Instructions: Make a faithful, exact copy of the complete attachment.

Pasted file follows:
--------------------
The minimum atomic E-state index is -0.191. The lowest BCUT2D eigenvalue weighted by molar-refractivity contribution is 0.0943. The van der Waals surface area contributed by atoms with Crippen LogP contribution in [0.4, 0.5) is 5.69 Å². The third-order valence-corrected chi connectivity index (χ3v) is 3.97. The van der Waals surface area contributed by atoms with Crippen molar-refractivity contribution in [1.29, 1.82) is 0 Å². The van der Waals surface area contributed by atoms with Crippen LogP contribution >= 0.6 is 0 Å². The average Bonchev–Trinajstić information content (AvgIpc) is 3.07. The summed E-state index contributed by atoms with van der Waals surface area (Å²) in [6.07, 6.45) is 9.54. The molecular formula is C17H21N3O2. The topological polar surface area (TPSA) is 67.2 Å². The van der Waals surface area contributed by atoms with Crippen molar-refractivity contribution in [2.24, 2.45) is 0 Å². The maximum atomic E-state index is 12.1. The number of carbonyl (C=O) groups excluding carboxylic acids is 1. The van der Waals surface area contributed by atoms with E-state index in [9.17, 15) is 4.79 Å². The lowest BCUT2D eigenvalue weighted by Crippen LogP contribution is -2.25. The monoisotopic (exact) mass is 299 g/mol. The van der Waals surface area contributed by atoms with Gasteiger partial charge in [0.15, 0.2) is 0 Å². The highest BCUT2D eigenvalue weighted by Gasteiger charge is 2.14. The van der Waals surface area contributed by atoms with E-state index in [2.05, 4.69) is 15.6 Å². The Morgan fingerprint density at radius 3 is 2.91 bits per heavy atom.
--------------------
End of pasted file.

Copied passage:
The minimum atomic E-state index is -0.191. The lowest BCUT2D eigenvalue weighted by molar-refractivity contribution is 0.0943. The van der Waals surface area contributed by atoms with Crippen LogP contribution in [0.4, 0.5) is 5.69 Å². The third-order valence-corrected chi connectivity index (χ3v) is 3.97. The van der Waals surface area contributed by atoms with Crippen molar-refractivity contribution in [1.29, 1.82) is 0 Å². The van der Waals surface area contributed by atoms with Crippen LogP contribution >= 0.6 is 0 Å². The average Bonchev–Trinajstić information content (AvgIpc) is 3.07. The summed E-state index contributed by atoms with van der Waals surface area (Å²) in [6.07, 6.45) is 9.54. The molecular formula is C17H21N3O2. The topological polar surface area (TPSA) is 67.2 Å². The van der Waals surface area contributed by atoms with Crippen molar-refractivity contribution in [2.24, 2.45) is 0 Å². The maximum atomic E-state index is 12.1. The number of carbonyl (C=O) groups excluding carboxylic acids is 1. The van der Waals surface area contributed by atoms with E-state index in [9.17, 15) is 4.79 Å². The lowest BCUT2D eigenvalue weighted by Crippen LogP contribution is -2.25. The monoisotopic (exact) mass is 299 g/mol. The van der Waals surface area contributed by atoms with Gasteiger partial charge in [0.15, 0.2) is 0 Å². The highest BCUT2D eigenvalue weighted by Gasteiger charge is 2.14. The van der Waals surface area contributed by atoms with E-state index in [2.05, 4.69) is 15.6 Å². The Morgan fingerprint density at radius 3 is 2.91 bits per heavy atom.